Our Silicon Valley techbros continue to pay so many dividends, if you are a shareholder at least. Otherwise, they see you as a mark for DISRUPTION!!! I was not aware that this included the rental market, but of course it would. Rachel Cohen has a good piece on this in Baltimore.
A new bill in Baltimore passed the City Council last month, promising to address the problem of high security deposits for renters while being met with objections from local housing and tenant groups. Mirroring similar statutes that have passed recently in two other cities, the bill requires Baltimore landlords to offer alternatives to the traditional security deposit. If tenants can’t or don’t want to pay a lump sum up front, landlords must offer one of two alternatives: either pay the regular deposit in three monthly installments or purchase so-called rental security insurance.
The bill doesn’t specifically name Rhino, a real estate startup that launched in 2017, but it’s widely understood that “security insurance” refers to a financial product that Rhino promotes. The product allows tenants to pay a small monthly nonrefundable fee in lieu of a large refundable security deposit. The average Baltimore deposit is $1,000, and a typical Rhino policy for that would be about $5 per month.
Local housing groups in Baltimore say they support the idea of offering three monthly installments as an alternative, but virtually all housing activists in the city have concerns about the Rhino insurance model. Lawmakers rejected an amendment introduced by Ryan Dorsey, one of just two council members to vote against the legislation, to take the Rhino option out of the bill.
The local outlet the Baltimore Brew reported that Rhino lobbied for the legislation and arranged for two council members, including the bill’s primary sponsor, Council Vice-President Sharon Green Middleton, to speak on Rhino-hosted housing roundtables. (Middleton did not return The Intercept’s requests for comment.) Jordan Stein, Rhino’s head of public policy and a onetime assistant in former New York City Mayor Michael Bloomberg’s administration, registered as a city lobbyist on March 29, two days after the Baltimore Brew article was published.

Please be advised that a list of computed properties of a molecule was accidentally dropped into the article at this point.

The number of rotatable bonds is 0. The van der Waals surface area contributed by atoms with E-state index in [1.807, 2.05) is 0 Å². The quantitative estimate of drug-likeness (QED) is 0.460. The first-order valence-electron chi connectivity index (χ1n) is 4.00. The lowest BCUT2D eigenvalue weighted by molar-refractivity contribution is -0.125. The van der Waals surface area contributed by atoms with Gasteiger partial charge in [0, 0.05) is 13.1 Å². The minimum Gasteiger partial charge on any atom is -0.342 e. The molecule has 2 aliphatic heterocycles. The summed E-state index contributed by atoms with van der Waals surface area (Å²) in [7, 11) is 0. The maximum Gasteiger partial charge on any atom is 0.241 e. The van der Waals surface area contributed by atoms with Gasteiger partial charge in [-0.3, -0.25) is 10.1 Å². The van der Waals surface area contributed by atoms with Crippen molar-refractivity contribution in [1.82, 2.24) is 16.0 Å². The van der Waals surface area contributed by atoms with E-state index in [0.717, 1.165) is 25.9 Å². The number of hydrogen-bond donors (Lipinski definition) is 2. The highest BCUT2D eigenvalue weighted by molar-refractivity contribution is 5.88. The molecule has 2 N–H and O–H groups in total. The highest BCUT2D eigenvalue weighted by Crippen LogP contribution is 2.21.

The bill is heralded as “giving renters choice,” but the legislative text gives the ability to pick between monthly installments or Rhino to the landlord, not the tenant. Landlords nationwide dislike monthly installment options, typically viewing them as too risky.
Sounds good, right? But…..
Critics say calling these products “insurance” is a deceptive marketing ploy that provides tenants with a false sense of security. Some housing experts describe them as more akin to a surety bond, a type of three-way agreement in which a company promises one party that the other will meet its obligations. Housing authorities have taken different sides on the question, and supporters note that Rhino and its peers are licensed insurance agencies.
“If tenants think of the product as insurance, as it’s described in Rhino’s marketing materials, and either don’t realize they’re purchasing a bond or don’t know how a bond works, they may unwittingly sign up for a liability that far exceeds what they would ever willingly fork over to their landlord for a cash deposit,” warned housing reporter Alex Williamson in a Shelterforce article last December.
Williamson interviewed two tenants who confronted large unexpected charges from Rhino at the end of their leases, after their landlords claimed that they had to make repairs and handle damages due to their behavior.
One tenant was Peter Steininger, a college student in Brooklyn whose landlord suggested that he get Rhino for a $45 monthly fee. (Rhino is available but not legally required in New York City.) When Steininger signed the contract, he didn’t realize that he was agreeing to pay the company for claims up to $7,200, more than double his security deposit.
When Steininger moved out, he learned that his landlord had filed $6,000 in claims. Steininger disputed the charges and provided evidence that the landlord had made false allegations. Rhino sent Steininger an automated message saying the company had ruled in the landlord’s favor, and Steininger said he struggled to connect with anyone in customer service thereafter.
Steininger told The Intercept that Rhino reached out to him shortly after the Shelterforce article was published and agreed to cancel the charges. “I think I probably would’ve been screwed if it wasn’t for Alex and Shelterforce,” he said.
A lot of this DISRUPTION nonsense is really a response to a degraded regulatory state. Between a lack of new regulations for a transformed economy, the corporate capture of what regulatory agencies do exist, and the cult of the rich, there are myriad opportunities for grifters and scammers to steal from the poor. That’s what this is–making largely white men in the Silicon Valley rich by stealing money from the poor of Baltimore. What could be more New Gilded Age than this?